I can’t think of a better antidote to losing the sunshine when you leave work than to head to the Folger to see its vibrant production of “Much Ado About Nothing.” Once inside the theater you’ll feel instantly transported back to summer.
Setting Shakespeare’s “Much Ado” during our own DC Caribbean Carnival may at first seem like a random decision, but it’s hardly that. The play’s core theme revolves around masking and unmasking identity. Characters intentionally hide their true selves and motives from others, mistaking the identity of others both figuratively and literally. Perhaps not in such an obvious way as other Shakespeare plays – but “Much Ado” is more mature, tackling the complexities of relationships. Despite plumbing these depths, it also manages to have some hysterical fun.
Former lovers Benedick and Beatrice fight out their mistrust and pain with biting sarcasm and wit. Their knowledge of each other’s faults is stronger at first than of each other’s strengths, and it’s their journey of mutual discovery to love and respect that makes this one of the most loved Shakespearean comedies. Contrast their relationship with the callow puppy love of the younger Claudio, Benedick’s protege, and Hero, Beatrice’s cousin – two lovers whose lack of knowledge about each other’s natures is the catalyst for some dirty dealing by villian Don John. Add in some well-meaning friends and relatives who manage to stir the pot for both good and bad, and you have a journey to teach everyone a little bit about love.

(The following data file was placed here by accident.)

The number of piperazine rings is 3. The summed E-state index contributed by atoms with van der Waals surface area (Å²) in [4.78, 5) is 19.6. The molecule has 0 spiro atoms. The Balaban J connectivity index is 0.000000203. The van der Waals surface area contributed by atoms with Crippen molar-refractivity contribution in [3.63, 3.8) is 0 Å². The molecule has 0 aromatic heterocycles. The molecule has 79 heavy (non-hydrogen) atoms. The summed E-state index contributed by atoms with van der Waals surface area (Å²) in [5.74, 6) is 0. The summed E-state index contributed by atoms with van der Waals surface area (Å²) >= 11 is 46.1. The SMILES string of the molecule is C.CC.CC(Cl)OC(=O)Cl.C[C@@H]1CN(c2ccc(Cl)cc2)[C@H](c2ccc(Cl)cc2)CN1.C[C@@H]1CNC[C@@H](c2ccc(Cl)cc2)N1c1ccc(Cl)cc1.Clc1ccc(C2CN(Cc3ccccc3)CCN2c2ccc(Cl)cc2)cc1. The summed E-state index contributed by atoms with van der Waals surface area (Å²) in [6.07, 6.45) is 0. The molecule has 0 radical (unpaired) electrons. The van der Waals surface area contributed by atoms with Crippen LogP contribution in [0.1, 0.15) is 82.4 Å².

But does the setting work? Absolutely. The minute Claudio came in as a DC bike cop, I was sold.
The Prince’s Men are now police officers, and it works brilliantly with Benedick. Howard W. Overshown perfectly portrays that rough-and-ready neighborhood cop, at ease both with a beer and a brawl, without losing the honor at his core. He’s got the audience in the proverbial palm in every monologue, drawing you into his private world as he slowly begins to realize his bachelor world must change. Watch his face as he goes through the emotions of Benedick secretly being tricked into thinking Beatrice loves him – top notch, acting at its best.
As Beatrice, Rachel Leslie portrays a woman who may have left the city at some point (note the accent difference between her and her family, a nice subtle indication) but finds it’s a hard bond to break – her concern for gentle cousin Hero (a radiant Roxi Victorian) rings true throughout.
I loved the decision to have troublemaker Borachio a woman on the down-low, played pitch-perfect by Dionne Audain. As bad boy Don John, Joel David Santner hits the mix of merry malice audaciously.
Serious kudos go to costume designer Helen Q. Huang, putting Don John in some criminally tight purple pants! Tony Cisek’s set seems overall more NYC than DC to me, but the painted plastic chairs and blue cooler are definitely Georgia Avenue.
There’s a strong committment throughout to the contemporary setting, and director Timothy Douglas’s concept really pays off with Doug Brown as Leonato, Hero’s father, a man still rooted in his Caribbean roots. His rendering of the false discovery that his daughter may not be so pure was so real I heard a few people crying. This is such a hard scene for a modern audience to take – a father wishing his daughter dead because she slept with a man. Here, it seems very real and possible.
Of course this is a comedy after all, and there are some riotously funny moments to brighten your night, not to mention, some great music courtesy of Craig Wallace as DJ Brother. I highly recommend you revisit the carnival.
“Much Ado About Nothing” at the Folger Theatre
Now thru November 29
201 East Capitol Street SE
Washington, DC 20003